now because of COVID-19, and they might not be asking for the right reasons. We really need to vet the potential owners as to their suitability for our puppies and consider if the financial crisis will affect the puppy buyer’s ability to financially care for the puppy in the future. We also have the issue of limitation of veterinary care in some areas due to COVID-19. Lastly, a huge challenge all breeders will face is socializing your puppies while complying with social dis- tancing measures. For some, this will be impossible, for others with big families or living in an area where it is less restrictive, maybe not as much. At what age do I start to see definite signs of show-worthiness? Because I have been in Rottweilers nearly 40 years and have bred over 90 champions, BIS, BISS, as well as #1 dogs, I feel like I can accurately assess a puppy for show potential at seven to eight weeks. At what point do I say, yes, for sure, this puppy is going to be a win- ner? I would say at four to six months. That is for me. I can’t say as to others. I know my lines. I know how they mature and I have seen many litters born over the years, develop and mature into adults, pet and show alike. Now, to say will this dog be a candidate to be a top winner? Well that takes more time because, to be at the top, it is so much more than structure. It is attitude, environment, and the whole package, and that evaluation takes much more time. The most important thing about the breed for a new judge to keep in mind? The Rottweiler is a distinctive breed that is a strong, powerful animal that has a particular breed type, but it is also a working breed that must possess proper structure with sound move- ment. Look at the overall dog, do not judge its parts. The best way to attract newcomers to my breed and to the sport? Education and continuing to offer opportunities for newcomers to be successful like the OH and Novice Classes. My ultimate goal for the breed? To breed healthy, well-struc- tured animals with proper breed type and correct temperament. My favorite dog show memory? I would say there are two. First, handling a male out of my stud dog, 7x BISS/Multi Group Win- ning CH Shel-Kon’s A Coll Java Blend CD, AD, CGC, HIT, TT, B, to Best of Breed at Westminster over an entry of 50 under the esteemed Mrs. Dorothy Collier, and also winning Best of Breed at Eukanuba with the same dog. Entering with Java on the green carpet of the Westminster Kennel Club Groups will be a night I will never forget. And second, handling my own third generation owner/breeder/ trained and handled Rottweiler to win the United States Rottweiler Club National Sieger Show to title of National Sieger. This dog was an American/Canadian/Mexican Champion, placed V-1 at the World Show in Mexico, High Scoring Schutzhund 3, CD, Herding Instinct Test, and Breed Suitability Test. All titles except the Ameri- can championship were done exclusively by me. KATHERINE E. PLAYER DVM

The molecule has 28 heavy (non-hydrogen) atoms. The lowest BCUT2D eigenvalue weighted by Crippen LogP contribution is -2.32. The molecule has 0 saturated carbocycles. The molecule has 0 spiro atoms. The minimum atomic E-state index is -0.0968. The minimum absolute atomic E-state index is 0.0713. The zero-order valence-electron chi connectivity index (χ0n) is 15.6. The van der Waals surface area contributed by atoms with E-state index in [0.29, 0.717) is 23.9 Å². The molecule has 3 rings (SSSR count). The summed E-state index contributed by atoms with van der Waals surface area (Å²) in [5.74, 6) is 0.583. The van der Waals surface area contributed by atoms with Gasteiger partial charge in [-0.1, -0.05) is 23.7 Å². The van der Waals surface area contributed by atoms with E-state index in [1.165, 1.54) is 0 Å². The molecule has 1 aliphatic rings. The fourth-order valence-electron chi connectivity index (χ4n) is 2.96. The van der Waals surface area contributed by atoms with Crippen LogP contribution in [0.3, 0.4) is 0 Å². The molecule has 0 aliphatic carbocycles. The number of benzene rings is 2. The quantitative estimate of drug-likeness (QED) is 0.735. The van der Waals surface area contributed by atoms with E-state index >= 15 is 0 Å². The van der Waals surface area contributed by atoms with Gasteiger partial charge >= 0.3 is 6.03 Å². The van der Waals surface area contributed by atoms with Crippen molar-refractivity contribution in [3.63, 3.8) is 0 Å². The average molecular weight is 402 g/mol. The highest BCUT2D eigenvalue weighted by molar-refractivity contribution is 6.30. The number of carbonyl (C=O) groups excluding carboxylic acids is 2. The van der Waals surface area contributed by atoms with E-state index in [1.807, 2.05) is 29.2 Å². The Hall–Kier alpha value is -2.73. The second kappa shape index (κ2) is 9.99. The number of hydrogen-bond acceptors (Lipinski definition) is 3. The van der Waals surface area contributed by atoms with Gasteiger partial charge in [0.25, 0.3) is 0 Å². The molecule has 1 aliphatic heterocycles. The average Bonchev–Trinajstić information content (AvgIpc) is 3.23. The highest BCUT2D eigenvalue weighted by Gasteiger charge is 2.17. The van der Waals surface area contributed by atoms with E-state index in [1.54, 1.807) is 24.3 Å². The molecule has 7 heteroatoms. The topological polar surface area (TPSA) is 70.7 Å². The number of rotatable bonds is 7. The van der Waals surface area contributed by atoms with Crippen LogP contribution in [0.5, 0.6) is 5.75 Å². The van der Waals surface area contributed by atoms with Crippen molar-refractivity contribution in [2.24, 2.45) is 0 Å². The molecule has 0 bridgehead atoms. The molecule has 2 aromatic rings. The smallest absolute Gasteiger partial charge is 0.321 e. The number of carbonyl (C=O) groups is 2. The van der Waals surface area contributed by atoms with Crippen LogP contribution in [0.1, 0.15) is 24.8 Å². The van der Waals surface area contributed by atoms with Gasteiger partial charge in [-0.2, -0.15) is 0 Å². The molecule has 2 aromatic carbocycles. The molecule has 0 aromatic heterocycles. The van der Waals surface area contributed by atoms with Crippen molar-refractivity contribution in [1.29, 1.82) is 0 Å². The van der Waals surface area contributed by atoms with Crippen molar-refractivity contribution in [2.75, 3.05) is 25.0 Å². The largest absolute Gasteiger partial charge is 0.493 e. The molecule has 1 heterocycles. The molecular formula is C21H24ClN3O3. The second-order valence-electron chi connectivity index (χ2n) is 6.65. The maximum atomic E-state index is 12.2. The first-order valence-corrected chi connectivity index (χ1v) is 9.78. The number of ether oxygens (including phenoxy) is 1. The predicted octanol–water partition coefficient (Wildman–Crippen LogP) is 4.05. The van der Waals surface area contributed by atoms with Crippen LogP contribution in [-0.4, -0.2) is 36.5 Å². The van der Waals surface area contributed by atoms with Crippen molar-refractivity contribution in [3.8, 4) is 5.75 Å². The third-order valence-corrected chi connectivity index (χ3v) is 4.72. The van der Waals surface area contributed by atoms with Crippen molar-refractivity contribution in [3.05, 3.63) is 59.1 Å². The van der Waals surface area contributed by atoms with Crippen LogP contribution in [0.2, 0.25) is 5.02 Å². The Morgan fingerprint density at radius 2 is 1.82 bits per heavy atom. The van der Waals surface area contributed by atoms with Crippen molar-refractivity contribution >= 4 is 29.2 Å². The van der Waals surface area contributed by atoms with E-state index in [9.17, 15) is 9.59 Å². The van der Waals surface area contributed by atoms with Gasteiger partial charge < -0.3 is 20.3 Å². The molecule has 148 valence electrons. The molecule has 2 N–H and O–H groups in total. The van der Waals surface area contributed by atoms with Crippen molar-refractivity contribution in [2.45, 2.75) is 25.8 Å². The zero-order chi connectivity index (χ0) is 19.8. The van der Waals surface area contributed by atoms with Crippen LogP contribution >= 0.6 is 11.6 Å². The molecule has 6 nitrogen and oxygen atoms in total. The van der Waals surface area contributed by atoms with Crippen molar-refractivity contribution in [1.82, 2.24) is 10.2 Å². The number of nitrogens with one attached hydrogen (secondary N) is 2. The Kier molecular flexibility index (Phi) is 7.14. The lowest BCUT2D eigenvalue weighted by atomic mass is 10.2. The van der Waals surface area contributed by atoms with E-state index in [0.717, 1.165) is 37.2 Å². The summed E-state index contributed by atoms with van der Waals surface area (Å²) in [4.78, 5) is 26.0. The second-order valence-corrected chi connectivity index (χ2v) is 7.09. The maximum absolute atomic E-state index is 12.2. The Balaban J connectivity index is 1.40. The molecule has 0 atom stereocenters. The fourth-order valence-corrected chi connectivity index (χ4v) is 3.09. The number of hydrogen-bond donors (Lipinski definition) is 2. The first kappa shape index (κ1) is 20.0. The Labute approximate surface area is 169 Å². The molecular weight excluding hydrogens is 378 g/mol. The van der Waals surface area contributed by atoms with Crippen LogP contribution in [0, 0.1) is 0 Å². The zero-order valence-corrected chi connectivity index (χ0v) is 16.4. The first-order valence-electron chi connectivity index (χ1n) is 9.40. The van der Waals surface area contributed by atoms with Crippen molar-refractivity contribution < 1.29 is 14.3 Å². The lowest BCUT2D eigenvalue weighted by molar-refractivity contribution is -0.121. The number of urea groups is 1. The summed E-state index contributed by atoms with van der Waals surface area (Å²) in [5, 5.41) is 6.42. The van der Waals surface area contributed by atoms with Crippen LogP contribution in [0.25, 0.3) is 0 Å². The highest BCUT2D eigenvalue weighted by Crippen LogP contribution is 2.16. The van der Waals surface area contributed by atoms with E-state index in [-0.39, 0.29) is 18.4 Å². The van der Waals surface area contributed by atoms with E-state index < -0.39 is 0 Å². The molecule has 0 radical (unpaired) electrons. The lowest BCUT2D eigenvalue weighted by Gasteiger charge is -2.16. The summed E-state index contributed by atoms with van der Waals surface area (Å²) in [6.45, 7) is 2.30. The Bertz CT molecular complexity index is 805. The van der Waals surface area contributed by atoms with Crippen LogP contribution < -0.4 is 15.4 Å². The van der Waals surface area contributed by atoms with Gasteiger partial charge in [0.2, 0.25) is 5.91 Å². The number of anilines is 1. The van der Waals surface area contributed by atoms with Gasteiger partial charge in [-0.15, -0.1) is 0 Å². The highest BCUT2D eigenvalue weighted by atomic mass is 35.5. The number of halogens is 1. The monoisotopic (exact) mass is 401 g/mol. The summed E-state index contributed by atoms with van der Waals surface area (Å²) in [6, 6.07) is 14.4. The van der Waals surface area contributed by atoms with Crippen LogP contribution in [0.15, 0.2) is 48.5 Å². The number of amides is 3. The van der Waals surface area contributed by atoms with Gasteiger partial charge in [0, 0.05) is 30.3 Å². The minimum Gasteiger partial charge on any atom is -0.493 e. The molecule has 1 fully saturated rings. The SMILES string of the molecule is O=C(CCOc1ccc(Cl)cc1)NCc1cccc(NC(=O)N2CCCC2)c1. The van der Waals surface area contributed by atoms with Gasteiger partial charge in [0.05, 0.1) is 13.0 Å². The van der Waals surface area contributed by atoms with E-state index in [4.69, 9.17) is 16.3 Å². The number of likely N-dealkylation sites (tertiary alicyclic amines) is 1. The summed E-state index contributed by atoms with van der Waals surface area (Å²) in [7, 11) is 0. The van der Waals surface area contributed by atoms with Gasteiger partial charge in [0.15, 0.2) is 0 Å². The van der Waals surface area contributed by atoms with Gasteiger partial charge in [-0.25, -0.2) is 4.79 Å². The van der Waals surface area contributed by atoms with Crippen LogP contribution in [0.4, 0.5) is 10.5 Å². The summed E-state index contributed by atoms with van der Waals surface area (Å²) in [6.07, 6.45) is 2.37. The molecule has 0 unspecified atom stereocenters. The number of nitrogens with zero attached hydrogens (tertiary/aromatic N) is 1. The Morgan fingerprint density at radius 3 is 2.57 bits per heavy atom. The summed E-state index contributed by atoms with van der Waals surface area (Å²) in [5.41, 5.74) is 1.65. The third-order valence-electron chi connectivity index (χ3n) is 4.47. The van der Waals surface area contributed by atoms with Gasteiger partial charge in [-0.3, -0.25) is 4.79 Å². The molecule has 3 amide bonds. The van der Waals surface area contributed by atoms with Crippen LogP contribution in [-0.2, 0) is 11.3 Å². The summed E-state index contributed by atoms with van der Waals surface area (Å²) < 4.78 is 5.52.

My family got our first Rottweiler in 1987. I was four years old. From then on, we always had at least three Rottweilers. I got my very own to raise and train at nine years old. I was ten years old when I decided I wanted to breed and show Rottweilers. The dream was delayed while I went through school and became a veterinar- ian. I have practiced in general practice and also emphasized canine theriogenology. I am now a high volume spay/neuter veterinarian working with a variety of rescues and shelters. I got my first show dog in 2005, I bred my first litter in 2013. I strongly believe in pro- moting healthy, classically beautiful dogs of sound temperament. I believe in facilitating research for the genetic improvement of the Rottweiler; my 2013 litter was elemental in creating the JLPP test now commercially available. My husband was introduced to Rott- weilers when we started dating and his passion for the breed and preserving these wonderful dogs matches my own. We own a home in a southwest suburb of Chicago. Between my parents’ home and ours, we own seven Rottweilers, a black Lab, and a rescue Hound mix. We are active in many varieties of dog sports, but we also take public outreach and public education about the breed seriously, and participate in whatever venue possible. I live with my husband in a small town about 50 miles southwest of Chicago, Illinois. My husband and I work around our home and love to travel when possible. We also enjoy spending time with our families. We have a small menagerie of animals that occupies our time and passion. Do I hope my breed’s ranking will change? I love the breed, so I love seeing other people recognize the Rottweiler for how spec- tacular it is. The only problem with popularity is people are drawn to these powerful, intelligent, independent dogs without doing the proper research before adding them to their family. While I believe the Rottweiler is the best breed out there, it is definitely not the best breed for every home or every family. The other major problem with popularity is the perception that money can be made from sales of Rottweiler puppies by unscrupulous breeders. Being in the top ten for popularity is a huge honor for the Rottweiler, and well deserved! It is our job as responsible breeders and guardians of this magnifi- cent breed to help the general public get educated before bringing these dogs into their lives and homes. Conversely, a major advantage of popularity is population size. We are lucky enough our breed is not at risk of extinction like so many breeds are; we are also lucky to have the genetic diversity to make good decisions when breeding the next generation. Everything is a balance. I am happy for the popularity, but educating the public is so important. How much emphasis should be placed on head characteristics? The conformation of the whole dog needs to be considered when making breeding decisions, as well as temperament. That said, this is a “head breed” in that the head is the trademark of the Rottweiler. It would be a shame to ignore the head characteristics, or propagate a Bulldog or Greyhound head on the ideal Rottweiler body. This is a Working breed. As such, the facial conformation must allow proper respiration without overheating. So many Rottweilers are being selected to have a more brachycephalic head conformation yielding them useless in any venue outside of the conformation ring. We must keep the powerful, impressive Rottweiler trademark with- out losing what is behind the head. If we continually breed for only a desirable headpiece, we will lose a good shoulder, proper topline, appropriate length, balance, and movement. The Rottweiler is such a great dog because it can laze about in the house with the family, and then get up and go hiking all day, carrying its own pack; or herd cattle, sheep, or ducks; or it can keep up with horseback riders on a trail ride; or it can swim and retrieve a toy. The versatility of this breed exists because people bred for a dog who could do it all. But we must never forget that these dogs are beautiful to look at too, and this is a part of the package not to be ignored.
178 | SHOWSIGHT MAGAZINE, MAY 2020